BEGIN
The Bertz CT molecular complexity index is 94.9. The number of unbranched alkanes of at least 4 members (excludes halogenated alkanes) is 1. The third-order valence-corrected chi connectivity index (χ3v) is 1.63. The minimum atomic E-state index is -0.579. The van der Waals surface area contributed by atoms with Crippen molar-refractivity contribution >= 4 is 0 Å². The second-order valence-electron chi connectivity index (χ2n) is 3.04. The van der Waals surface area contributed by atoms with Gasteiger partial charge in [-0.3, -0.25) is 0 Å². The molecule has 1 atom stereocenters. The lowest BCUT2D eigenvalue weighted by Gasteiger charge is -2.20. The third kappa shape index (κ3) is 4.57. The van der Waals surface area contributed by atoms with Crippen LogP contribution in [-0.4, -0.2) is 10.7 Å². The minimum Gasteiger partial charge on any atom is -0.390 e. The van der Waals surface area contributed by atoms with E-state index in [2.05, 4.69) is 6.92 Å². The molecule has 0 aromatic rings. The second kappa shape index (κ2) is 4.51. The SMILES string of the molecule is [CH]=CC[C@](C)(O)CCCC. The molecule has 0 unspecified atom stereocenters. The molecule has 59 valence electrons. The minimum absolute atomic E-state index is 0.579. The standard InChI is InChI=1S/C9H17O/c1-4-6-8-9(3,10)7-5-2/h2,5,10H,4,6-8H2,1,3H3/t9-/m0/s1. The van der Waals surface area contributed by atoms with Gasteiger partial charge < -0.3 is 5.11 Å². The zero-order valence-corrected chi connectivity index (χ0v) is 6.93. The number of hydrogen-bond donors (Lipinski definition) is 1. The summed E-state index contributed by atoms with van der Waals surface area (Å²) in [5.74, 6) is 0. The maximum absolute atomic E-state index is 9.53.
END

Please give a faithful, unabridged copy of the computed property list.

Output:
The Bertz CT molecular complexity index is 94.9. The number of unbranched alkanes of at least 4 members (excludes halogenated alkanes) is 1. The third-order valence-corrected chi connectivity index (χ3v) is 1.63. The minimum atomic E-state index is -0.579. The van der Waals surface area contributed by atoms with Crippen molar-refractivity contribution >= 4 is 0 Å². The second-order valence-electron chi connectivity index (χ2n) is 3.04. The van der Waals surface area contributed by atoms with Gasteiger partial charge in [-0.3, -0.25) is 0 Å². The molecule has 1 atom stereocenters. The lowest BCUT2D eigenvalue weighted by Gasteiger charge is -2.20. The third kappa shape index (κ3) is 4.57. The van der Waals surface area contributed by atoms with Crippen LogP contribution in [-0.4, -0.2) is 10.7 Å². The minimum Gasteiger partial charge on any atom is -0.390 e. The van der Waals surface area contributed by atoms with E-state index in [2.05, 4.69) is 6.92 Å². The molecule has 0 aromatic rings. The second kappa shape index (κ2) is 4.51. The SMILES string of the molecule is [CH]=CC[C@](C)(O)CCCC. The molecule has 0 unspecified atom stereocenters. The molecule has 59 valence electrons. The minimum absolute atomic E-state index is 0.579. The standard InChI is InChI=1S/C9H17O/c1-4-6-8-9(3,10)7-5-2/h2,5,10H,4,6-8H2,1,3H3/t9-/m0/s1. The van der Waals surface area contributed by atoms with Gasteiger partial charge < -0.3 is 5.11 Å². The zero-order valence-corrected chi connectivity index (χ0v) is 6.93. The number of hydrogen-bond donors (Lipinski definition) is 1. The summed E-state index contributed by atoms with van der Waals surface area (Å²) in [5.74, 6) is 0. The maximum absolute atomic E-state index is 9.53.